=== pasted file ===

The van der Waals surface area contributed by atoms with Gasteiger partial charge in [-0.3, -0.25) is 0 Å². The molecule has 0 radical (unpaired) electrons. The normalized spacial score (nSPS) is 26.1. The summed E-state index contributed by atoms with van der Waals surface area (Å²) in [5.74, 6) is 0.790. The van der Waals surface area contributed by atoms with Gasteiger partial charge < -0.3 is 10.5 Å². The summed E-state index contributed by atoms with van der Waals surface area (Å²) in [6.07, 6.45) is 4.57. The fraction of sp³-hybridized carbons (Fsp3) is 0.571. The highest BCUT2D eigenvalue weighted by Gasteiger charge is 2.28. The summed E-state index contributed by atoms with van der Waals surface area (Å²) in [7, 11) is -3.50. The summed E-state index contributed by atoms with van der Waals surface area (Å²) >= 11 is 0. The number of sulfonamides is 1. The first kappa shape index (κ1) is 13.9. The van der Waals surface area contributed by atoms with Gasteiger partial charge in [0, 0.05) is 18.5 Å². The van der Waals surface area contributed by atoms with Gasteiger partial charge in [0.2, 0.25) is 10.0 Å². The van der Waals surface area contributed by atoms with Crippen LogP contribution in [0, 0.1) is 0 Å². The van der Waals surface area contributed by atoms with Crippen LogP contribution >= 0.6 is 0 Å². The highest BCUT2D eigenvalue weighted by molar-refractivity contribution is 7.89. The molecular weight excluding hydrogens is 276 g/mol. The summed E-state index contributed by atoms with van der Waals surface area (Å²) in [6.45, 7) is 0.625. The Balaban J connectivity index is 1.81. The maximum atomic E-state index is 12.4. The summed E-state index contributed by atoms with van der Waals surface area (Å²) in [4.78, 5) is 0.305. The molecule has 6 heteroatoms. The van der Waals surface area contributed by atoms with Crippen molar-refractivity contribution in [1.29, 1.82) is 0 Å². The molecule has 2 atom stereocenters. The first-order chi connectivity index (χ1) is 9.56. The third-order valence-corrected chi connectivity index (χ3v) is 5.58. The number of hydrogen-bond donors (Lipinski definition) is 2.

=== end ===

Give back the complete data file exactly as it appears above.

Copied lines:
The van der Waals surface area contributed by atoms with Gasteiger partial charge in [-0.3, -0.25) is 0 Å². The molecule has 0 radical (unpaired) electrons. The normalized spacial score (nSPS) is 26.1. The summed E-state index contributed by atoms with van der Waals surface area (Å²) in [5.74, 6) is 0.790. The van der Waals surface area contributed by atoms with Gasteiger partial charge < -0.3 is 10.5 Å². The summed E-state index contributed by atoms with van der Waals surface area (Å²) in [6.07, 6.45) is 4.57. The fraction of sp³-hybridized carbons (Fsp3) is 0.571. The highest BCUT2D eigenvalue weighted by Gasteiger charge is 2.28. The summed E-state index contributed by atoms with van der Waals surface area (Å²) in [7, 11) is -3.50. The summed E-state index contributed by atoms with van der Waals surface area (Å²) >= 11 is 0. The number of sulfonamides is 1. The first kappa shape index (κ1) is 13.9. The van der Waals surface area contributed by atoms with Gasteiger partial charge in [0, 0.05) is 18.5 Å². The van der Waals surface area contributed by atoms with Gasteiger partial charge in [0.2, 0.25) is 10.0 Å². The van der Waals surface area contributed by atoms with Crippen LogP contribution in [0, 0.1) is 0 Å². The van der Waals surface area contributed by atoms with Crippen LogP contribution >= 0.6 is 0 Å². The highest BCUT2D eigenvalue weighted by molar-refractivity contribution is 7.89. The molecular weight excluding hydrogens is 276 g/mol. The summed E-state index contributed by atoms with van der Waals surface area (Å²) in [6.45, 7) is 0.625. The Balaban J connectivity index is 1.81. The maximum atomic E-state index is 12.4. The summed E-state index contributed by atoms with van der Waals surface area (Å²) in [4.78, 5) is 0.305. The molecule has 6 heteroatoms. The van der Waals surface area contributed by atoms with Crippen molar-refractivity contribution in [1.29, 1.82) is 0 Å². The molecule has 2 atom stereocenters. The first-order chi connectivity index (χ1) is 9.56. The third-order valence-corrected chi connectivity index (χ3v) is 5.58. The number of hydrogen-bond donors (Lipinski definition) is 2.